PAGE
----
On Thursday, the European Central Bank (ECB) will add 25 basis points to the largest rate hike in the European Monetary Union’s lifetime.
With the conclusion of its reinvestments, the greening of the ECB’s Corporate Sector Purchase Programme has come to an end. As the portfolio slowly winds down, the ECB must seek alternative ways to green it.
The European Central Bank (ECB) is expected to further raise its rate of interest. Rate hikes take a long period of time to have an impact on the rest of the economy. The Bank Lending Survey shows that credit conditions and loan demand are tightening at rates not seen since previous major crises. A credit crunch in the making should be signaling to ECB officials that it is time to wait and see, as further increasing the interest rate without knowledge of the consequences of previous increases can prove to be a major policy mistake.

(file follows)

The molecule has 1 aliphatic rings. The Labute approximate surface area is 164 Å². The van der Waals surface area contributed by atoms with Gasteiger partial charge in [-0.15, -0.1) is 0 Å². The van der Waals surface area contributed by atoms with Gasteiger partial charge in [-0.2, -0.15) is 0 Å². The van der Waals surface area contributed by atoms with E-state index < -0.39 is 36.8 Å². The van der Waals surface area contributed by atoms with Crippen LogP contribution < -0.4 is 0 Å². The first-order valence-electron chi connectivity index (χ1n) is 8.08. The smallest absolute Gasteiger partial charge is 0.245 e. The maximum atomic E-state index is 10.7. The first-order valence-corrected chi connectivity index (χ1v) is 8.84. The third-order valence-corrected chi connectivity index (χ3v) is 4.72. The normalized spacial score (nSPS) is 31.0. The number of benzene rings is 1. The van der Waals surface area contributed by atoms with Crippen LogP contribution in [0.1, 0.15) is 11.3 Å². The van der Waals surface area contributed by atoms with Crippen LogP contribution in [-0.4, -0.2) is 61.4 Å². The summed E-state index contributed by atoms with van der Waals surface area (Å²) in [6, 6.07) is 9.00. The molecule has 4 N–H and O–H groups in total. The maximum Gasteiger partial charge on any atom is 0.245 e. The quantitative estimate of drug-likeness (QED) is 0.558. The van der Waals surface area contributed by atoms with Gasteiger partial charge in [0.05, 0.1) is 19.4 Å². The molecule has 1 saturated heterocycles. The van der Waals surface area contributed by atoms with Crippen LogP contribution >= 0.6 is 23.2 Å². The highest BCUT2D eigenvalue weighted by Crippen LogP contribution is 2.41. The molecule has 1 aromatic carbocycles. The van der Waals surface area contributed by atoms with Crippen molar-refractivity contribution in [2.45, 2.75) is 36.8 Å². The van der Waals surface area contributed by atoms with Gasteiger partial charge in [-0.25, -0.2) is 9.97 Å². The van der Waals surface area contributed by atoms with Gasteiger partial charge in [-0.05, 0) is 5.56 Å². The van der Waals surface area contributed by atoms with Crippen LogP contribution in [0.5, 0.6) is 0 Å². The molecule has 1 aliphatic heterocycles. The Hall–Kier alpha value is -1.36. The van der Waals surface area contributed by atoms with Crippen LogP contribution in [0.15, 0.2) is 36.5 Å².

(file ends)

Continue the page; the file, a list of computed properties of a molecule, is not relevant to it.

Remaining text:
Christine Lagarde has recently argued that the price stability and financial stability objectives of the European Central Bank (ECB) are not at odds with one another. While in tranquil times this assertion may be true, it does not apply in the current context. Higher rates create turmoil in the financial markets, jeopardising the financial stability objective.
With inflation reaching its highest levels since the euro was introduced, ECB officials have been wary of a wage-price spiral. Yet it’s profits, not wages, that are the real culprits in today’s inflation story.